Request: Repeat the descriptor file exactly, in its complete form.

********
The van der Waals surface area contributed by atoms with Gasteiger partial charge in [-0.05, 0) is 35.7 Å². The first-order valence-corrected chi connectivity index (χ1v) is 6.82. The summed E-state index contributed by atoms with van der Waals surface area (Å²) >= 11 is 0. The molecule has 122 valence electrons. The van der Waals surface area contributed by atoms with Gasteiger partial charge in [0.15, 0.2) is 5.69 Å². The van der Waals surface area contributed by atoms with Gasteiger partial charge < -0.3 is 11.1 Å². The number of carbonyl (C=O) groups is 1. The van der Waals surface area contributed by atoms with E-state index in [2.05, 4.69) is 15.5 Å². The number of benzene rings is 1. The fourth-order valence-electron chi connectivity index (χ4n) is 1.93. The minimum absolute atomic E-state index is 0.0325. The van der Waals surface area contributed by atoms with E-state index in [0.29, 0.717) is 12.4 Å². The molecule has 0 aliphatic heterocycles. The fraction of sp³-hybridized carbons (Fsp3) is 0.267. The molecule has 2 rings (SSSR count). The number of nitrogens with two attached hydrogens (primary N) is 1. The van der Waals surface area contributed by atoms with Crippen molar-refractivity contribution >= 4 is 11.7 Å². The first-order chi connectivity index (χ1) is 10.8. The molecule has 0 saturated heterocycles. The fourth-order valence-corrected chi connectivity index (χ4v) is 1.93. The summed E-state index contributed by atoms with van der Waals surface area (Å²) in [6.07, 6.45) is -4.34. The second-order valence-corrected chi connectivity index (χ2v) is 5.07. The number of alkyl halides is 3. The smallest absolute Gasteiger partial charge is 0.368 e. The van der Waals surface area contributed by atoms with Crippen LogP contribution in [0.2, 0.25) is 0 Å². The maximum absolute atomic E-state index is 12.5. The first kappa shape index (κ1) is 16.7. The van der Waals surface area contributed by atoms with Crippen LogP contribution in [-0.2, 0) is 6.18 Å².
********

The van der Waals surface area contributed by atoms with Gasteiger partial charge in [-0.05, 0) is 35.7 Å². The first-order valence-corrected chi connectivity index (χ1v) is 6.82. The summed E-state index contributed by atoms with van der Waals surface area (Å²) >= 11 is 0. The molecule has 122 valence electrons. The van der Waals surface area contributed by atoms with Gasteiger partial charge in [0.15, 0.2) is 5.69 Å². The van der Waals surface area contributed by atoms with Gasteiger partial charge < -0.3 is 11.1 Å². The number of carbonyl (C=O) groups is 1. The van der Waals surface area contributed by atoms with E-state index in [2.05, 4.69) is 15.5 Å². The number of benzene rings is 1. The fourth-order valence-electron chi connectivity index (χ4n) is 1.93. The minimum absolute atomic E-state index is 0.0325. The van der Waals surface area contributed by atoms with E-state index in [0.29, 0.717) is 12.4 Å². The molecule has 0 aliphatic heterocycles. The fraction of sp³-hybridized carbons (Fsp3) is 0.267. The molecule has 2 rings (SSSR count). The number of nitrogens with two attached hydrogens (primary N) is 1. The van der Waals surface area contributed by atoms with Crippen molar-refractivity contribution >= 4 is 11.7 Å². The first-order chi connectivity index (χ1) is 10.8. The molecule has 0 saturated heterocycles. The fourth-order valence-corrected chi connectivity index (χ4v) is 1.93. The summed E-state index contributed by atoms with van der Waals surface area (Å²) in [6.07, 6.45) is -4.34. The second-order valence-corrected chi connectivity index (χ2v) is 5.07. The number of alkyl halides is 3. The smallest absolute Gasteiger partial charge is 0.368 e. The van der Waals surface area contributed by atoms with Crippen LogP contribution in [0.2, 0.25) is 0 Å². The maximum absolute atomic E-state index is 12.5. The first kappa shape index (κ1) is 16.7. The van der Waals surface area contributed by atoms with Crippen LogP contribution in [-0.2, 0) is 6.18 Å².